Education Commissioner Dianna Wentzell watches students in a class for English Language Learners at East Hartford Middle School.
Education Commissioner Dianna Wentzell watches students in a class for English Language Learners at East Hartford Middle School.
Education Commissioner Dianna Wentzell watches students in a class for English Language Learners at East Hartford Middle School.

Grading schools on more than just tests scores has been a long time in the works.

But the State Department of Education has now released a zero-to-100 rating for every school in the state based on 19 different measures, including factors such as how many students are chronically absent, enroll in arts and Advanced Placement college-prep courses, graduate from high school and enroll in college within a year of graduation.

“It is more balanced; it doesn’t look only at test scores,” Ajit Gopalakrishnan, the leader of the State Department of Education’s performance office, told the State Board of Education Wednesday. “This is our first salvo into this system.”

“We have really done something important for kids,” said State Education Commissioner Dianna Wentzell.

While test scores are no longer the lone measure of a schools’ performance, test scores still account for 80 percent of the ratings for elementary and middle schools. For high school ratings, test scores account for just under half of a schools’ rating.

Officials at the State Department of Education said Wednesday that the agency intends to begin rating schools on their improvement on test scores and other measures starting next year.

The state also intends in upcoming years to classify schools with a simple 1-through-5 rating, based on how a school’s “accountability score” compares with that of others across the state.

On Wednesday, the state released a list of schools that fall into Category 4 or 5, meaning they are in the bottom 10 percent of schools in the state based on their outcomes. Category 5 schools are those that have been identified as the worst performers since 2012 and Category 4 schools are new additions.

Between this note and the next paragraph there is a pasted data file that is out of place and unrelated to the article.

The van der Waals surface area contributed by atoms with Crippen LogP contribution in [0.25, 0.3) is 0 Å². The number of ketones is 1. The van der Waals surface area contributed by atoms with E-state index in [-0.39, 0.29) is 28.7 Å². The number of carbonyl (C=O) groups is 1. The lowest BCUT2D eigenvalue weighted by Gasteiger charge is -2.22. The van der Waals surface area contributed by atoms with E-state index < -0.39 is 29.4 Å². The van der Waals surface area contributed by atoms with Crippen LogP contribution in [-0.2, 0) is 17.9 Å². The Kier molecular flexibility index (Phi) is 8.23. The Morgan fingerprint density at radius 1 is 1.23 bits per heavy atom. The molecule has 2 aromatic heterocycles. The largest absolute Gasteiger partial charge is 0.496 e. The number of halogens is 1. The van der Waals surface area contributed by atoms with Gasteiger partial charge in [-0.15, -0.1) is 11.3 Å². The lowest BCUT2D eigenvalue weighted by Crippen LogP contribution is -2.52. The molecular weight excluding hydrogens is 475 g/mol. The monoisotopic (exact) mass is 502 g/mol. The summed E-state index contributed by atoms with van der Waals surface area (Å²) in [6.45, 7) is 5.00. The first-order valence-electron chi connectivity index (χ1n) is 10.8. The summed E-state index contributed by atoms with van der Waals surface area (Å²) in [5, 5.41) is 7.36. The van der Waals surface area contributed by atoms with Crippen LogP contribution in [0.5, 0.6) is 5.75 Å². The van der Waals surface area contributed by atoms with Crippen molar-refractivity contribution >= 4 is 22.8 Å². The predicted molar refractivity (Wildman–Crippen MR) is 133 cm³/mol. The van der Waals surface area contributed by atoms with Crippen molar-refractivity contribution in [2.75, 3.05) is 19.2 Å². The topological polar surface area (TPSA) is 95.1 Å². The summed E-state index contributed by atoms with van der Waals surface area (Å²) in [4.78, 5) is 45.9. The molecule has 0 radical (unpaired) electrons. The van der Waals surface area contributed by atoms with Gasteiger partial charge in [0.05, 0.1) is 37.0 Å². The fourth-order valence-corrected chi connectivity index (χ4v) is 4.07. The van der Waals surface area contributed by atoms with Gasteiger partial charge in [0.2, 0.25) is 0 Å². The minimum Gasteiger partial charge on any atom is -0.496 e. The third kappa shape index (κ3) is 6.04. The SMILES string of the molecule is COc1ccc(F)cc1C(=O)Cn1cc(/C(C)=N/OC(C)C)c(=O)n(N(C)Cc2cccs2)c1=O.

Within those bottom two ratings, nearly 100 schools have been placed there because the high-need students in these schools are among the worst performing in the state. Those schools are classified below as “Focus” schools. Another 40 schools have been placed there because the performance of their overall student population is among the worst in the state. Those schools are classified as “Turnaround” schools.

Top-performing schools were also identified as “schools of distinction”. Schools land this classification when its overall zero-to-100 score is among the top 10 percent in the state and no sizable achievement gaps exist between high-need students and their peers. Schools also win this classification when its high-need students test among the top 10 percent in the state.

Find out how your school fared below.

Still confused? Find an explanation of the state’s new accountability system here.

Want to know more? How big are classes at your school? How many students are expelled? How much are teachers paid compared to neighboring schools? Find out here in the Connecticut Mirror’s Your School database, based on the most recent available information.


Jacqueline was CT Mirror’s Education and Housing Reporter, and an original member of the CT Mirror staff, joining shortly before our January 2010 launch. Her awards include the best-of-show Theodore A. Driscoll Investigative Award from the Connecticut Society of Professional Journalists in 2019 for reporting on inadequate inmate health care, first-place for investigative reporting from the New England Newspaper and Press Association in 2020 for reporting on housing segregation, and two first-place awards from the National Education Writers Association in 2012. She was selected for a prestigious, year-long Propublica Local Reporting Network grant in 2019, exploring a range of affordable and low-income housing issues. Before joining CT Mirror, Jacqueline was a reporter, online editor and website developer for The Washington Post Co.’s Maryland newspaper chains. Jacqueline received an undergraduate degree in journalism from Bowling Green State University and a master’s in public policy from Trinity College.

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